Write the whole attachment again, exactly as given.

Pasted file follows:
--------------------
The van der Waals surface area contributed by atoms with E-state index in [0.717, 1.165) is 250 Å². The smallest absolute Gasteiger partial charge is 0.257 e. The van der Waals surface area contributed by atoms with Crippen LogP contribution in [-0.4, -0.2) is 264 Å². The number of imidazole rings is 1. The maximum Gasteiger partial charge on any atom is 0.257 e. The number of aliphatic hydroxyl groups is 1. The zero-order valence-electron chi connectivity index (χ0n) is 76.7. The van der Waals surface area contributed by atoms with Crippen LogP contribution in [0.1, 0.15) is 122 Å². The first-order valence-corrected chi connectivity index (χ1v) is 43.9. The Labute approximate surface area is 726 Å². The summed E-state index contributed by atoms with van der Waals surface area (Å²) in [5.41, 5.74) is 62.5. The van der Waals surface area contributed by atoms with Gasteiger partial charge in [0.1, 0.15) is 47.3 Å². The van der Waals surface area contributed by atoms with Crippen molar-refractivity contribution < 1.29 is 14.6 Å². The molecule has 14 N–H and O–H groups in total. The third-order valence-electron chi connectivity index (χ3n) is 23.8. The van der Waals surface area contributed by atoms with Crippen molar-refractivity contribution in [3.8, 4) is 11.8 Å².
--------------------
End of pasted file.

The van der Waals surface area contributed by atoms with E-state index in [0.717, 1.165) is 250 Å². The smallest absolute Gasteiger partial charge is 0.257 e. The van der Waals surface area contributed by atoms with Crippen LogP contribution in [-0.4, -0.2) is 264 Å². The number of imidazole rings is 1. The maximum Gasteiger partial charge on any atom is 0.257 e. The number of aliphatic hydroxyl groups is 1. The zero-order valence-electron chi connectivity index (χ0n) is 76.7. The van der Waals surface area contributed by atoms with Crippen LogP contribution in [0.1, 0.15) is 122 Å². The first-order valence-corrected chi connectivity index (χ1v) is 43.9. The Labute approximate surface area is 726 Å². The summed E-state index contributed by atoms with van der Waals surface area (Å²) in [5.41, 5.74) is 62.5. The van der Waals surface area contributed by atoms with Gasteiger partial charge in [0.1, 0.15) is 47.3 Å². The van der Waals surface area contributed by atoms with Crippen molar-refractivity contribution < 1.29 is 14.6 Å². The molecule has 14 N–H and O–H groups in total. The third-order valence-electron chi connectivity index (χ3n) is 23.8. The van der Waals surface area contributed by atoms with Crippen molar-refractivity contribution in [3.8, 4) is 11.8 Å².